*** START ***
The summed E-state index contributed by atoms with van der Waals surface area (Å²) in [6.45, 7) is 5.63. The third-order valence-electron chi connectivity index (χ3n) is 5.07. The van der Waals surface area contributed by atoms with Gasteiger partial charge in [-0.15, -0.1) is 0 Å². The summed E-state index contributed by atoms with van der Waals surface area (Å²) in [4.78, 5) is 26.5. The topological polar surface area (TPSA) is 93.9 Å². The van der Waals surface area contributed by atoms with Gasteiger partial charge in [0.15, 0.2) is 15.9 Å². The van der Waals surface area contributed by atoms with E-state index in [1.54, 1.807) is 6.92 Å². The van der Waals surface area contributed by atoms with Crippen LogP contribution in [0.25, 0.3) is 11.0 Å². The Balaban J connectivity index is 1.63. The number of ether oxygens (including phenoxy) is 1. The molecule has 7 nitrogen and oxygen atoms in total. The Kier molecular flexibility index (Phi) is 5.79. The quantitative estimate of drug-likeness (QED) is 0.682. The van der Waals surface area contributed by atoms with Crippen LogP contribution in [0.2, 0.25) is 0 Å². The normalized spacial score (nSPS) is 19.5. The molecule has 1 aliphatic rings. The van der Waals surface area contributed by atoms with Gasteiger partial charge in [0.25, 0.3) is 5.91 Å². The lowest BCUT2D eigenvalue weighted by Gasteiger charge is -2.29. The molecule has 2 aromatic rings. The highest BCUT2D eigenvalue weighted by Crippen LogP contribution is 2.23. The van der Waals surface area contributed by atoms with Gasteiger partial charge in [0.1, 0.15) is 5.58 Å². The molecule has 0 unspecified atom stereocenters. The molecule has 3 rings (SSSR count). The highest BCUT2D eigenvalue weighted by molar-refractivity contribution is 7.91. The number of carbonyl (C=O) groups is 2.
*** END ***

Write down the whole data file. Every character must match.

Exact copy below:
The summed E-state index contributed by atoms with van der Waals surface area (Å²) in [6.45, 7) is 5.63. The third-order valence-electron chi connectivity index (χ3n) is 5.07. The van der Waals surface area contributed by atoms with Gasteiger partial charge in [-0.15, -0.1) is 0 Å². The summed E-state index contributed by atoms with van der Waals surface area (Å²) in [4.78, 5) is 26.5. The topological polar surface area (TPSA) is 93.9 Å². The van der Waals surface area contributed by atoms with Gasteiger partial charge in [0.15, 0.2) is 15.9 Å². The van der Waals surface area contributed by atoms with E-state index in [1.54, 1.807) is 6.92 Å². The van der Waals surface area contributed by atoms with Crippen LogP contribution in [0.25, 0.3) is 11.0 Å². The Balaban J connectivity index is 1.63. The number of ether oxygens (including phenoxy) is 1. The molecule has 7 nitrogen and oxygen atoms in total. The Kier molecular flexibility index (Phi) is 5.79. The quantitative estimate of drug-likeness (QED) is 0.682. The van der Waals surface area contributed by atoms with Crippen LogP contribution in [0.2, 0.25) is 0 Å². The normalized spacial score (nSPS) is 19.5. The molecule has 1 aliphatic rings. The van der Waals surface area contributed by atoms with Gasteiger partial charge in [0.25, 0.3) is 5.91 Å². The lowest BCUT2D eigenvalue weighted by Gasteiger charge is -2.29. The molecule has 2 aromatic rings. The highest BCUT2D eigenvalue weighted by Crippen LogP contribution is 2.23. The van der Waals surface area contributed by atoms with Gasteiger partial charge in [0.1, 0.15) is 5.58 Å². The molecule has 0 unspecified atom stereocenters. The molecule has 3 rings (SSSR count). The highest BCUT2D eigenvalue weighted by molar-refractivity contribution is 7.91. The number of carbonyl (C=O) groups is 2.